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Columbanus died on 23 November 615. To mark 1400 years since his passing, UCD History’s Dr Elva Johnston examines the man considered an iconic Irish exile.

“Columbanus (?543–615) was the most famous Irish cleric to leave Ireland for the Continent during the middle ages. He was inspired by a form of ascetic renunciation known as peregrinatio pro Christo or exile for Christ. As an exile, a peregrinus, Columbanus believed that he could best find salvation by leaving his homeland forever. However, he was no simple ascetic. Columbanus was an important monastic founder, a writer of note and a contributor to theological debate. He was intensely aware of his Irishness. Columbanus was a highly political figure who argued with kings and bishops and popes. Famous in his lifetime, he came to be seen as an iconic Irish exile. How important was he? Did he ‘save’ European civilisation as is sometimes argued or was his legacy more complex and nuanced?” – Dr Elva Johnston.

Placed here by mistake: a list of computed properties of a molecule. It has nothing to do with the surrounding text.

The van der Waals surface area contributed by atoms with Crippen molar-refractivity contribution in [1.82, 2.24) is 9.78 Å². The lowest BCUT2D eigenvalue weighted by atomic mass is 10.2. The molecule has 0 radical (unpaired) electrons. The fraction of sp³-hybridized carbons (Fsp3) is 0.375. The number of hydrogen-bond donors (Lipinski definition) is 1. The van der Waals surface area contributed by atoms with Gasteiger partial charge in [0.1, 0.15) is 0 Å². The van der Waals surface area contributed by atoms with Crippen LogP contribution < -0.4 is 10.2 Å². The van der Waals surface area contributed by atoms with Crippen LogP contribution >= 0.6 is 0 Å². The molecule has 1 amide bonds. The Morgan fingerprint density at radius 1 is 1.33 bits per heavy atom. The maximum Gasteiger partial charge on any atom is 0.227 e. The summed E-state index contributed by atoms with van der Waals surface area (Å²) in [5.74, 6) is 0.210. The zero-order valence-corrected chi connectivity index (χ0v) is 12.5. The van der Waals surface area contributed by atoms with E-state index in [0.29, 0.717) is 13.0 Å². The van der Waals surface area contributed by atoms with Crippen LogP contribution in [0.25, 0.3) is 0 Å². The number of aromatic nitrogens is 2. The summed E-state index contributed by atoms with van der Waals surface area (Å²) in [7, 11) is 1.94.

Columbanus – Saviour of Civilisation?

Dr Elva Johnston is a lecturer in the School of History, University College Dublin. She has published articles on early Irish society, especially on gender, literacy and sanctity. Her monograph Literacy and Identity in Early Medieval Ireland (Woodbridge: Boydell & Brewer 2013) was the winner of the Irish Historical Research Prize for 2015. She is the co-editor of Peritia: Journal of the Medieval Academy of Ireland.

Also available to podcast – Rob Meens on Columbanus and the Practice of Penance in Early Medieval Europe (ICM Plenary).

Header image: Bobbio Panorama via Wikimedia Commons.

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